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Questions from a newbie

Discussion in 'General breed discussions & FAQ' started by jasoneflanagan, Nov 17, 2008.

  1. jasoneflanagan

    jasoneflanagan In the Brooder

    Nov 17, 2008
    Northeast Georgia
    Hi, everyone. My name is Jason, and I live on a small farm in northeast Georgia with my wife and four kids, ages 9, 7, 3, and 1.

    I'm buying chickens for the first time this coming spring, and I while I've read a lot about raising chickens for eggs, I have a couple of basic questions that I'm hoping you kind folks can help me with.

    I am raising my flock for eggs only. The birds are going to be pets for my family, so we don't plan on eating them even after they stop producing.

    I'm looking at buying 9 hens as chicks, and I have decided that at least some of these birds will be Speckled Sussex. I would like to try at least one other breed as well just to have variety and to start figuring out which breeds I like the best.

    Question 1: Do certain breeds not get along well with others? Is there a nice heirloom breed that would get along well with Speckled Sussex? Or should I just stick to the one breed?

    Question 2: Should I get a rooster? I plan on setting up a pen where they'll be protected from hawks, foxes, coyotes, dogs, etc., but they will have the run of the yard at times. Two of my kids are young (1 and almost 3), and I have concerns about a rooster being aggressive, but I also recognize that a rooster can help protect the hens and make them feel safe.

    Question 3: Here's a question that will make me seem really naive. How do you keep a rooster from fertilizing the eggs? Shouldn't the eggs we eat be unfertilized? When I crack it open, will there be anything obviously different between a fertilized egg and an unfertilized one?

    Thanks for helping me out with these questions. I'm looking forward to learning more from all of you.

    Last edited: Feb 5, 2009
  2. jossanne

    jossanne Songster

    Jul 11, 2008
    Gila, New Mexico
    Welcome to BYC, and don't worry about asking questions. We've all been right where you're at sometime. This is a great place to hang out and learn.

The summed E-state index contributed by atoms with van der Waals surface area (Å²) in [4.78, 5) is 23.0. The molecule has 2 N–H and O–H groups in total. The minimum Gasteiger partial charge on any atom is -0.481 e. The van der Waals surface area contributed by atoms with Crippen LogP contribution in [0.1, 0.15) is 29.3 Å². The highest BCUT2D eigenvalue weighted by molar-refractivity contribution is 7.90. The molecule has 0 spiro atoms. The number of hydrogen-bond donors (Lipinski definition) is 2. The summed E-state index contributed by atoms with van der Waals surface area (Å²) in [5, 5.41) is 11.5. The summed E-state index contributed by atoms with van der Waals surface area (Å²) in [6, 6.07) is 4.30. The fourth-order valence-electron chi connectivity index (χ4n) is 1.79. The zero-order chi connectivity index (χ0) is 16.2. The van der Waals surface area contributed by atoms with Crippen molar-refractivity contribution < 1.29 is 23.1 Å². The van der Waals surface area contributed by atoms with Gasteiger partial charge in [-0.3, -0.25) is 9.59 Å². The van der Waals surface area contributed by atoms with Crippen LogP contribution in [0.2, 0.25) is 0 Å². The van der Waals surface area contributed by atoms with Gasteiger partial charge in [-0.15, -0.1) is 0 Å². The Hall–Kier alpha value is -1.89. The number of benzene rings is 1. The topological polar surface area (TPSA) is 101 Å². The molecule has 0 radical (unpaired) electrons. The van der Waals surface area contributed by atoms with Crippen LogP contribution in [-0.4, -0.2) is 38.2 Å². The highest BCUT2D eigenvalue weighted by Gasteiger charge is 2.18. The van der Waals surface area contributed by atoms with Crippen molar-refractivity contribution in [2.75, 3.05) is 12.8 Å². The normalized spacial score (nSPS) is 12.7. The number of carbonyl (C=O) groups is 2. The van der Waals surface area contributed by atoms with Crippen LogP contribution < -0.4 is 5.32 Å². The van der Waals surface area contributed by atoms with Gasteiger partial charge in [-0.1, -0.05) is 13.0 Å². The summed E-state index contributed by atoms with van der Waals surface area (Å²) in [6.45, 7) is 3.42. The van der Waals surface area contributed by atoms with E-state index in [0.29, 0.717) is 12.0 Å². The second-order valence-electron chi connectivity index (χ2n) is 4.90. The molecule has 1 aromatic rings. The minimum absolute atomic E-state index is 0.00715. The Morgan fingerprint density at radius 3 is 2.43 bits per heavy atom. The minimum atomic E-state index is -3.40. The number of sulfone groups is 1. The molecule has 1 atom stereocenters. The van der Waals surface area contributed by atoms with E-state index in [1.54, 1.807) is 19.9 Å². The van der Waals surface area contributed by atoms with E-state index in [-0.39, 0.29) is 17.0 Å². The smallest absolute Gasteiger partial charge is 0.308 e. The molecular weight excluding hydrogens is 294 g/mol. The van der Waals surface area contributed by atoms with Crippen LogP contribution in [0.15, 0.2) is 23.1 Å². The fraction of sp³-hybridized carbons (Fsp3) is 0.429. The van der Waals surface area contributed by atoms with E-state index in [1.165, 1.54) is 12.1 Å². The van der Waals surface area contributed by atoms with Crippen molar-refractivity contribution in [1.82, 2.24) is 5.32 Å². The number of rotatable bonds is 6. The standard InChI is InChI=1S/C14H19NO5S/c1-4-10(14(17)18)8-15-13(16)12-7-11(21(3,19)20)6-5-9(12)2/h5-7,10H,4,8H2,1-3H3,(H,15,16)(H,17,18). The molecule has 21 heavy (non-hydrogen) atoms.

Most breeds get along okay with others if they're raised together from chicks. There will always be more dominant and less dominant birds in a flock, and they'll work out the pecking order. My favorites in my flock are my barred rocks (BR), as far as gentleness goes, but I've never had a BR rooster. I hear there are a lot of nice ones out there. I also really like my Easter eggers (EE) (hatcheries call them ameraucanas), as they have been calm, gentle birds. Their bonus is they lay green eggs. I have had an EE rooster, and he was beautiful and calm.

    It doesn't make a difference if the eggs are fertilized. If they haven't been incubated, they look and taste the same as an unfertilized egg. There is no difference in the nutritional value either. There will be no embryo growth in the egg if they are gathered regularly and refrigerated.
  3. GardienneWings

    GardienneWings Songster 9 Years

    Hi Jason & welcome!

    I have Dominiques as one of my breeds and LOVE them. They are quiet and sensible and the roos we have had have never been at all agressive towards anything but another roo after "his" hens. Doms can easily become very tame and mine will come running all the way to the house when I call them.

    As jossanne answered, it won't matter at all if you have a roo and the eggs get fertilized as long as you collect them and they don't get sat on. It takes a couple days of sitting for there to be any real developement in the egg and hens only sit when they get broody. At least with a roo when one of your hens does go broody you will have fertilized eggs you can let her sit on. It's a shame to "waste" a broody hen [​IMG]

    Cochins are also a very quiet breed and most are very agreeable to be handled. My 12 yr old son has a couple he carries around under one arm while he is SUPPOSE to be doing his chores. but beware, someone will try and sell you a cochin just because the bird has a couple feathers on it's legs.

    I have pics of Our Doms and Cochins (as well as our other fowl) on our website www.gardienne-wings.com if you would like to have a look.

    Good Luck!

  4. ZepChick

    ZepChick Songster

    Apr 27, 2008
    coos bay OR
    OK, I have to voice my different opinion. We have 18 pullets and 1 roo, and if he gets at them (he now has a bachelor pad) it can look a little gruesome mating)...also, he sometimes will try to challenge us humans as alpha roo (he is a big EE roo). Lastly, we can tell the difference if our eggs are fertilized or not. Not the taste, but you can see the little "bullseye" in the egg, and I think we all have a mental block with it. We also collect our eggs daily, and the hens lay in or around the nest boxes in the coop.